A wave of hope swept through Saudi Arabia when the government there announced in early August that it would soon extend significant new rights to women.
The changes, which started applying at the end of August, were anticipated to dramatically change the conservative kingdom’s so-called guardianship system, allowing women to get passports, travel, work, keep custody of minors and register births and divorces without the permission of their husbands or other male relatives.
After the announcement of seismic changes to the “guardianship” system, readers in Saudi Arabia shared their hopes.
Finally free to chase dreams
I couldn’t stop crying the whole day. I didn’t expect all the closed roads to open at once by one decision.
Now I should be able to travel and complete my studies at an American university. This is my wish that I have been trying to turn into reality for years.
— Zeina, Medina, Saudi Arabia
This is truly remarkable. A while ago, I was worried that my father would not approve if I wanted to travel. But now I am not afraid of anyone. I live normally as any woman in a normal and civilized society.
— Reem, Taif, Saudi Arabia
A chance to be independent
Now I don’t fear marriage. The man I will marry shan’t be my guardian, nor my master. He will be my equal. Now I have a good job with a great income, a job I never dreamed of five years ago.
— Haya, Riyadh, Saudi Arabia
Personally, as a working mom, I am pleased with the new regulations, especially the ones that ease the child custody legal requirements for the mother.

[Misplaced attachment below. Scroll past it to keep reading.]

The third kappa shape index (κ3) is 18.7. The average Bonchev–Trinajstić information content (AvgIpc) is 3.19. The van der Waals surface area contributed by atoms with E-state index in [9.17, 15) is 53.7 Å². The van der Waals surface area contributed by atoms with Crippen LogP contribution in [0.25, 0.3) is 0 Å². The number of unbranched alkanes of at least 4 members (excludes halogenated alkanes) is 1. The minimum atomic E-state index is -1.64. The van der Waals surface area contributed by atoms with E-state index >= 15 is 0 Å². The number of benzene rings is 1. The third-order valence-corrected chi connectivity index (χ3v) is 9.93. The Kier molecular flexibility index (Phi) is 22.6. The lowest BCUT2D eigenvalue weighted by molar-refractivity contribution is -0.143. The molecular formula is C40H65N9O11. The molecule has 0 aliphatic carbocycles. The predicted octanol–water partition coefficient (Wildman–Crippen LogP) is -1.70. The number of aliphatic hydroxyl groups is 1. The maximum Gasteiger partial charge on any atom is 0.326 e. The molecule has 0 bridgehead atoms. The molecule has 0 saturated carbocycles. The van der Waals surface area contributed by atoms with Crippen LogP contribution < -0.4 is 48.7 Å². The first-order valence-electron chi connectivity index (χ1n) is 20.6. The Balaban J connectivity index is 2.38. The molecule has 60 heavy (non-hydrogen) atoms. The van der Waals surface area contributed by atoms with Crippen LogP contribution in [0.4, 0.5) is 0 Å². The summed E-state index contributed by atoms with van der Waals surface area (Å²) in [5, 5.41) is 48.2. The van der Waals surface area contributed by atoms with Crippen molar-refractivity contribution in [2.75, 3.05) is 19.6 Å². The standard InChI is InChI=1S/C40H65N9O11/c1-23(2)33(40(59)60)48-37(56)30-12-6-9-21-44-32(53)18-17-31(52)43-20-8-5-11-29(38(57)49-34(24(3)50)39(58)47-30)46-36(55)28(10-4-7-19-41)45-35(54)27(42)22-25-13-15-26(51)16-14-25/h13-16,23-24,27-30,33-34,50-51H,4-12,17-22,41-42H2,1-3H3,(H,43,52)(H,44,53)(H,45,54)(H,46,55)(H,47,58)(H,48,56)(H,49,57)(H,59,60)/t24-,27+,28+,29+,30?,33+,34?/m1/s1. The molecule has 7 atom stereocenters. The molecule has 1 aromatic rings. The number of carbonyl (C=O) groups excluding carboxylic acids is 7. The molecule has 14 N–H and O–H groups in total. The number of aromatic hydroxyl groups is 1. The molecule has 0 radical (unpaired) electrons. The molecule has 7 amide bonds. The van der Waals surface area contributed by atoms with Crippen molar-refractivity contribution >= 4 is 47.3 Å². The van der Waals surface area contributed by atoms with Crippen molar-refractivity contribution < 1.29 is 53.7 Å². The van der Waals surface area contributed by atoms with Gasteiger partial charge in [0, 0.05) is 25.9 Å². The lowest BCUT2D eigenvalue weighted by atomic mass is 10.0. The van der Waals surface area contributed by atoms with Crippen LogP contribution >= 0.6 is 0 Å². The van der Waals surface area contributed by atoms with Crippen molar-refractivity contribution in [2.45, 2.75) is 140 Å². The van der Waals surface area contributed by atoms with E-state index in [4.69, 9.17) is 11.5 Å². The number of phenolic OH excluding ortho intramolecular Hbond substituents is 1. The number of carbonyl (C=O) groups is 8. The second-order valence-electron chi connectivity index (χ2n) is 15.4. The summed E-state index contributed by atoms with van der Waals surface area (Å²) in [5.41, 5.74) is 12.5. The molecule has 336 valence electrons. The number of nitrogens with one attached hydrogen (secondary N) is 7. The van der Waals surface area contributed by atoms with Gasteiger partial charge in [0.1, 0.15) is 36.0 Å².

Traveling isn’t a priority, at least for me. It’s having the capability to be a mother for my children, and act on it. That was what I was waiting for, and I am so happy about it.
— Norah, Saudi Arabia
Men welcome change
In the past, men had to bear all responsibilities and do everything, leaving them with little time to perform other tasks. As men, we are forced to dedicate a large part of our lifetime for things that women could do as well as men. The new changes certainly will give women strength and visibility to become really half of society.
— Badr al-Najim, Al-Dammam, Saudi Arabia
More reforms are needed
Of course, the government rules play a big part, but so do society and our culture. We need to change that. We need to stop the ideology that oppresses women in the name of religion or pride — not just in Saudi Arabia but around the world.
To me that is the hardest thing to achieve because I live in it and I face this on a daily basis. It can ruin lives and destroy hope for young girls when they’re raised to obey a certain idea and when their worth depends on social acceptance.
— Tala O., Saudi Arabia